UTILITIES: An Indiana utility wants regulatory approval for a fixed-rate increase of more than 80 percent as a way to ensure fairness among ratepayers, though utilities in other states are backing off the strategy. (Midwest Energy News)

• New polling shows “huge majorities” of Ohio voters are against the income-guarantee requests by FirstEnergy and AEP due to concerns about increased rates. (Cleveland Plain Dealer)
In closed-door meetings, FirstEnergy has portrayed its income-guarantee request as “an attempt to stave off financial disaster.” (Columbus Dispatch)

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CLEAN POWER PLAN: With the right investments over the next decade, Xcel Energy says it is “nearly certain” its Minnesota operations will comply with the federal rules. (Minneapolis Star Tribune)

• Murray Energy CEO Robert Murray says his company could go bankrupt unless severance tax rates are slashed. (Intelligencer / Wheeling News-Register)
Opposing groups have different redevelopment ideas for the site of a shuttered power plant in one Minnesota city. (Minneapolis Star Tribune)
• Energy companies are worried they won’t be able to weather the new moratorium on coal leases for public lands. (Associated Press)
One analysis says President Obama’s coal moratorium may have a bigger impact on climate change than the Clean Power Plan. (Institute for Energy Economics and Financial Analysis)
Xcel Energy says its plans to close two units at one of its major coal plants in Minnesota will have a minimal effect on rates. (St. Cloud Times)

WIND: Researchers have developed a concept for 50-megawatt wind turbines with blades the length of two football fields. (Digital Trends)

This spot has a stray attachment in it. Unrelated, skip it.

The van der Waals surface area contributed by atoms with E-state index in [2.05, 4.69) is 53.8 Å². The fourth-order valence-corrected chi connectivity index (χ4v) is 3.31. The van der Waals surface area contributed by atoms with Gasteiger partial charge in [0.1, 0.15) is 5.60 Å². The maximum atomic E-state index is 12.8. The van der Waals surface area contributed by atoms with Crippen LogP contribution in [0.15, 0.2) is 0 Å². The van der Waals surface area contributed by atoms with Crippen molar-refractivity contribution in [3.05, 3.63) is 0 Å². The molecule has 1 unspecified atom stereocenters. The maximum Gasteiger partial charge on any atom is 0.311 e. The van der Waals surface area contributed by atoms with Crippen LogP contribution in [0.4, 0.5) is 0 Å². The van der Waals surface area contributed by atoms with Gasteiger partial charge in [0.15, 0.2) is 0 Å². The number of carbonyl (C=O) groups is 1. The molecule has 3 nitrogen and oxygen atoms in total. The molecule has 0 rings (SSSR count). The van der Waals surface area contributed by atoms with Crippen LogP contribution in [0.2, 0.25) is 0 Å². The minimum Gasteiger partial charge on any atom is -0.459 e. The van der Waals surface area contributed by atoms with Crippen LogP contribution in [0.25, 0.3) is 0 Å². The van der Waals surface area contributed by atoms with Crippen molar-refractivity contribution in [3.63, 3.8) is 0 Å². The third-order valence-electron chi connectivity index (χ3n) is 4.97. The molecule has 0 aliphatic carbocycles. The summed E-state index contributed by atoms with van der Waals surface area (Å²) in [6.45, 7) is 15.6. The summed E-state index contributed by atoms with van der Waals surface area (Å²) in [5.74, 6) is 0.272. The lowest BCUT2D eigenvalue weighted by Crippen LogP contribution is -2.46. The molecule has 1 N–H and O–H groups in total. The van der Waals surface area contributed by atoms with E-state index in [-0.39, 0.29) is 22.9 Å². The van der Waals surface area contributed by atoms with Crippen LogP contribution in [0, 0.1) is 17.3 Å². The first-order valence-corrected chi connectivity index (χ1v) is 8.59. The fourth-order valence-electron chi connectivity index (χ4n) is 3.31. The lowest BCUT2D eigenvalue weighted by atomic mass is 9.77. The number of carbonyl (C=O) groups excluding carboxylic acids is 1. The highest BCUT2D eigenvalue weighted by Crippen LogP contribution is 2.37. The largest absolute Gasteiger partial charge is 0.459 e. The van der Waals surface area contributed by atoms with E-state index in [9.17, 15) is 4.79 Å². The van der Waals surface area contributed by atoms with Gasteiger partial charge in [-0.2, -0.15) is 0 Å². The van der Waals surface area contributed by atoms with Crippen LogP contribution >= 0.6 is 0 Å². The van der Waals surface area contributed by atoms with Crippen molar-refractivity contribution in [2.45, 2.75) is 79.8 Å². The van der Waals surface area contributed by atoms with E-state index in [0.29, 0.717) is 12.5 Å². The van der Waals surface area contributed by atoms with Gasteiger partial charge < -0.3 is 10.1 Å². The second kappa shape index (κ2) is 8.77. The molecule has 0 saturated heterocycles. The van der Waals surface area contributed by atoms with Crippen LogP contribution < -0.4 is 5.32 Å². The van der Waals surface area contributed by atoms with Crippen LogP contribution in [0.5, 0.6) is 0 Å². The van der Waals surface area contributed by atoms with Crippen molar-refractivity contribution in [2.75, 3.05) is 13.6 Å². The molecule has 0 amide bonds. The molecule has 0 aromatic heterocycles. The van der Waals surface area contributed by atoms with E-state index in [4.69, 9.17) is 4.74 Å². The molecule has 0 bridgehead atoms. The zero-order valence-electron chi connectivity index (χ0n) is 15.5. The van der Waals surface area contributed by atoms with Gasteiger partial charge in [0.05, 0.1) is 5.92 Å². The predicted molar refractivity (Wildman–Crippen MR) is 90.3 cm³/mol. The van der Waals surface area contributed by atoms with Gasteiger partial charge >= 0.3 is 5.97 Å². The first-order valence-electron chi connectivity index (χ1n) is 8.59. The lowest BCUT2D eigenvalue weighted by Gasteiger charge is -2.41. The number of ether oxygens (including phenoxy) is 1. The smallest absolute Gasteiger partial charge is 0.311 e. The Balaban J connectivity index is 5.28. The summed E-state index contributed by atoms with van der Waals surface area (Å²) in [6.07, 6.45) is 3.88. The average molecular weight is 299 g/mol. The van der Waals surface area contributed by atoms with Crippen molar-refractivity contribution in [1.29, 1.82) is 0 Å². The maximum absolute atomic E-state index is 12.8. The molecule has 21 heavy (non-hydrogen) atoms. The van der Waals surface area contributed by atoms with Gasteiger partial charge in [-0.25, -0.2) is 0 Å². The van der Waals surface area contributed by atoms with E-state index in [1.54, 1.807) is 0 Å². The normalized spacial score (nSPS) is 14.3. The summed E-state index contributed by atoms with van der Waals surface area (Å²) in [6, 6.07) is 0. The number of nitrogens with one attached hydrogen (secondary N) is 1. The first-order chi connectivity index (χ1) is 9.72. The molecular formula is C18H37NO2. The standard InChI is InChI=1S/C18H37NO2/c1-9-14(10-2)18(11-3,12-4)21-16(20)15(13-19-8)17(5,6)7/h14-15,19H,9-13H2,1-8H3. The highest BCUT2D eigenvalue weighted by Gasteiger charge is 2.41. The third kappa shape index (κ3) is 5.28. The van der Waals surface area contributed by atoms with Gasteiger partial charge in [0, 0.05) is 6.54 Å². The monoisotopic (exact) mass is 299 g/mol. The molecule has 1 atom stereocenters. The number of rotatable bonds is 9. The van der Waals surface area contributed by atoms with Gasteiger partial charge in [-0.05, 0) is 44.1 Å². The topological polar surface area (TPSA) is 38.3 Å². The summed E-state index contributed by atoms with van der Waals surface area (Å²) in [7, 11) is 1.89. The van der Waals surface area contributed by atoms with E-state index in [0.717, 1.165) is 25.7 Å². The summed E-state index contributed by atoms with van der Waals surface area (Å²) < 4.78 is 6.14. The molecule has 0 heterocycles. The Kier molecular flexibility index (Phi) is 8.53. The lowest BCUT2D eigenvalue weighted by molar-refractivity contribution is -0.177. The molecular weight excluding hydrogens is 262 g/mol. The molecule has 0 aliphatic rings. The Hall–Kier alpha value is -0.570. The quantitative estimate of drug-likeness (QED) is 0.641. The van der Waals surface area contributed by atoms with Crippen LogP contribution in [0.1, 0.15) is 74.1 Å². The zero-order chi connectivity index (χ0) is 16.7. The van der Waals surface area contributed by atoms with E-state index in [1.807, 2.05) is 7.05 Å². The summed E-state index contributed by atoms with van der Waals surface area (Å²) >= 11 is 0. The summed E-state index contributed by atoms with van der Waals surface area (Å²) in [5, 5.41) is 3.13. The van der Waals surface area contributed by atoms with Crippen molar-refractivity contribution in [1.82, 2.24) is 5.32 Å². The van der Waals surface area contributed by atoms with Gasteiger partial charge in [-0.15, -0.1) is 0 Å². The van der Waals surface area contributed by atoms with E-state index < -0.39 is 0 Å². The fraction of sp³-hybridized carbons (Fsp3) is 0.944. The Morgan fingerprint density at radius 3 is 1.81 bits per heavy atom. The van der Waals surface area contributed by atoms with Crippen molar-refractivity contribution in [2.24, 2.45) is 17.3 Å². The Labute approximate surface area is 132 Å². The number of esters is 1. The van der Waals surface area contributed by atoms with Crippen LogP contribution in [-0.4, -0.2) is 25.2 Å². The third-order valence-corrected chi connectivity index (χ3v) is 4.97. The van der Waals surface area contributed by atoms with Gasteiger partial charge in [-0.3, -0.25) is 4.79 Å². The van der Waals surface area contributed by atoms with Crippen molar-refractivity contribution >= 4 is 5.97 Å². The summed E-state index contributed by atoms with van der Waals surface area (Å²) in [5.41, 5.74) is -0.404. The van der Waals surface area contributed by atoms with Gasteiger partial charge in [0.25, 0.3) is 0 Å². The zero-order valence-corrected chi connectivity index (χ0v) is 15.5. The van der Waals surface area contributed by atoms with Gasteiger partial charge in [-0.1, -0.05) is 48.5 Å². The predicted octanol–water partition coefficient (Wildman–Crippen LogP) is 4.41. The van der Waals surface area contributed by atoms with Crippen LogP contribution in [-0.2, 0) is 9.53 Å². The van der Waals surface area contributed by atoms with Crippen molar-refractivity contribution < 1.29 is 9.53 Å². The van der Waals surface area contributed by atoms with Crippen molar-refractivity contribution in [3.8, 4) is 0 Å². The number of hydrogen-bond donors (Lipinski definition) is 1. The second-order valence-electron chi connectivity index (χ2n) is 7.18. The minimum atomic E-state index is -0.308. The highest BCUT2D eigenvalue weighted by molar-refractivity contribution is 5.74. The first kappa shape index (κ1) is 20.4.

PIPELINE: Michigan seeks public comment on a draft proposal for independent contractors who would perform risk analyses on the oil pipeline in the Straits of Mackinac. (Associated Press)

NUCLEAR: The U.S. Senate looks to prioritize using nuclear energy as a way to reduce carbon emissions. (Forbes)

• Outside of Iowa, the federal ethanol mandate is losing favor among policy experts and clean-energy advocates. (New York Times)
A developer receives $4.2 million in tax incentives to build a new ethanol plant in southwest Iowa. (Associated Press)

CLIMATE: Money managers and Wall Street investors are now on “alert” about the impact climate change can have on stock prices. (ClimateWire)

SOLAR: With leftover funds from successfully fighting a coal-ash storage plan in Wisconsin, residents donate the money to a local school district to install solar panels. (LaCrosse Tribune)

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CONGRESS: While initial debate on sweeping energy legislation in the U.S. Senate has gone smoothly so far, contention may follow in the coming weeks. (E&E Daily)

• FirstEnergy has become “the poster child for resistant utilities” hesitating to make clean energy investments. (Environmental Defense Fund)
An “energy revolution” won’t require sweeping legislation, but a series of strategic incentives and investments, many of which are already underway. (New York Times)
An objective, in-depth analysis of Ohio’s troubled electric system could be a “valuable public service.” (Columbus Dispatch)

Andy compiles the Midwest Energy News digest and was a journalism fellow for Midwest Energy News from 2014-2020. He is managing editor of MiBiz in Grand Rapids, Michigan, and was formerly a reporter and editor at City Pulse, Lansing’s alternative newsweekly.

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